Yesterday, I needed a 16″ circular size 8 knitting needle to start a new project, and I couldn’t find one! “That can’t be,” said Doug. “You have every size knitting needle known to man.” (This, of course, is a slight exaggeration.) I ran around the house searching through various knitting bags, looking for the right needle. I found lots of size 8 needles, all of them too long. I found lots of 16″ circulars, all of them too big or too small. I grabbed a big blue canvas bag which was sitting downstairs next to Doug’s electric guitar. For months I have been dumping into it any yarn or knitting related things which end up in the living room. Thus, it had bits and pieces of lots of projects, including lots of yarn.
I upended the bag on the floor, searched through it for the right needle (which I couldn’t find), threw all of the yarn and assorted paraphernalia back in the bag, and then looked down in horror to discover a critter that had obviously dropped out of the bag. A very, very small critter, of the larval variety, and obviously alive. After a moment to let the shock diminish, I jumped up, ran outside to the freezer in the garage and threw the entire bag in, which involved some judicial reshuffling of freezer contents. Did you know that freezing for 48 hours will kill moths and their eggs? But that is just one bag of yarn….I have many, many bags of yarn.
Then, I ran to the store and bought plastic containers, with tightly sealed lids; some for storing yarn and some for storing sweaters. Then, I bought moth spray, and cedar sachets and lavendar sachets. Now, I will systematically wash and store everything wool in the entire house, and then move each piece into it’s own protective container with moth repellant herbs. I will empty all of the closets and drawers and spray with moth spray. I will air everything out. And I will carefully look at every skein and ball of wool in the house, and if it is suspect, will throw it in the freezer for 48 hours, and then carefully pick through it and air dry and store it. This may take months! Am I overreacting? I don’t think so. You know what this means, pesky critters? This means war!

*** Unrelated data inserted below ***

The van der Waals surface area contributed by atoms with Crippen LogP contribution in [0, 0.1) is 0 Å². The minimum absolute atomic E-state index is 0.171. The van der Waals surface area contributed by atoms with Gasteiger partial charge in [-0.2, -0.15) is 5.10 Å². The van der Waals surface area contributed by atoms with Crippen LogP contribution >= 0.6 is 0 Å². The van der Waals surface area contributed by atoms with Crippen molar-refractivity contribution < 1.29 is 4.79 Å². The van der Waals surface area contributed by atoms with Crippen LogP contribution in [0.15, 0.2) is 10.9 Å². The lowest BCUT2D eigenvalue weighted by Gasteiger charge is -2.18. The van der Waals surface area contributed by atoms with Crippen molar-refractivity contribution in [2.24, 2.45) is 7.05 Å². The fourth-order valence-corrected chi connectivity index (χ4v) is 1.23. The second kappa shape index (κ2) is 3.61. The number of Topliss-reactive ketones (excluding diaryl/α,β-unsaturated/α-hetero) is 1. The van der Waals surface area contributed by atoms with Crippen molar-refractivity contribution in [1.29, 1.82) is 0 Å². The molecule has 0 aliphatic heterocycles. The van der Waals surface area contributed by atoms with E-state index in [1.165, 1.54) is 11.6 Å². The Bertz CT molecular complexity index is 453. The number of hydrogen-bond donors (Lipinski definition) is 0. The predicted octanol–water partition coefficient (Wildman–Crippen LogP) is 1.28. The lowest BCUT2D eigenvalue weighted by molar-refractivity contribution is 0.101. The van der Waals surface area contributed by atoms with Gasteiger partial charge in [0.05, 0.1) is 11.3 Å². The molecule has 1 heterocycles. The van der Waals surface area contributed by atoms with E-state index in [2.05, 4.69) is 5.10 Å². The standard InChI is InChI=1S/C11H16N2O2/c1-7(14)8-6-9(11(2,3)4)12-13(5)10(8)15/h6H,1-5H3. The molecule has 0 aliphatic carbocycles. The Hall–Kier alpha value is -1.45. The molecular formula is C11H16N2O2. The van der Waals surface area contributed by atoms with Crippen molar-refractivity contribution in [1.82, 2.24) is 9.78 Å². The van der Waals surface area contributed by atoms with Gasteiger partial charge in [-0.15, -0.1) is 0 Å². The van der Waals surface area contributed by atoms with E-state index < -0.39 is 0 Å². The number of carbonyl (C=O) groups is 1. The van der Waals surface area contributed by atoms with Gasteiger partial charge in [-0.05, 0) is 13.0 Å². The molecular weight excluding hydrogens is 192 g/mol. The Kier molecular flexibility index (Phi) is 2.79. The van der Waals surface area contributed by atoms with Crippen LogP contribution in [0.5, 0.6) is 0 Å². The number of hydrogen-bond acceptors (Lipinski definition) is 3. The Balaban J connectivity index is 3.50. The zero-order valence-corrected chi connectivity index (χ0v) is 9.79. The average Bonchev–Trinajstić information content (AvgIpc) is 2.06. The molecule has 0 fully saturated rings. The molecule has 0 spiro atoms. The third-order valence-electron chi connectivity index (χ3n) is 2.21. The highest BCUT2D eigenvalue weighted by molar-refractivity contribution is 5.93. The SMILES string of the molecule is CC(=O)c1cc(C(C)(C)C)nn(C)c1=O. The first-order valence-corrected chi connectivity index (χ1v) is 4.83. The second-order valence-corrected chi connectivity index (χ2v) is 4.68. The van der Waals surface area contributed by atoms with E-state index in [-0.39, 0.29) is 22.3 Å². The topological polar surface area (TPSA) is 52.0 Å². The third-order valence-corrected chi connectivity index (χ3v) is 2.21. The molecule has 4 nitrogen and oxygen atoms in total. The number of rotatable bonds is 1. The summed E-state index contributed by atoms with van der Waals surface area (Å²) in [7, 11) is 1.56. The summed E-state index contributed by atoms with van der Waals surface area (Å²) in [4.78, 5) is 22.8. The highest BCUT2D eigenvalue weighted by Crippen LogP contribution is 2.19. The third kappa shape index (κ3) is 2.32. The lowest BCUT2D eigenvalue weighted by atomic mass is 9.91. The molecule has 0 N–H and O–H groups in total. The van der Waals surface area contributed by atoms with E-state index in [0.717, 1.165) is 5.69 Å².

very funny-still laughing-but don’t like to use moth repellents–more likely to use cedar and rosemary sprigs, etc.
Well, Mom, if anyone should laugh, it should be you – since I have spent the last few months exclaiming over your beautifully stored and maintained knitwear. I guess moms always have the last laugh.
I am very sympathetic–we had a bedbug scare a while back, and ever since I have tried to keep all my yarn sealed in separate bags. With the move, that’s fallen apart a little, but still. There was a long period where we had a bag or two of yarn in the freezer at all times, just in case!
I think my family was disconcerted to find the ice cream displaced by my wool! I am now changing over the bags in the freezer every other day. I am glad I am not the only one doing this.
Call me neurotic, but my wool gets stored in Ziplocs and then put into large Rubbermaid bins.
So far, so good!
Just found another sweater (not a hand knit) with a moth hole. I’m aiming for neurotic myself now!
I read somewhere that clothes moths are drawn to unwashed (i.e. worn) sweaters. I now make a point of washing all my store-bought merino and cashmere sweaters at the end of the season before storing them. The only sweaters I’ve had compromised were those I had neglected to wash, even after having worn them just one time during the season.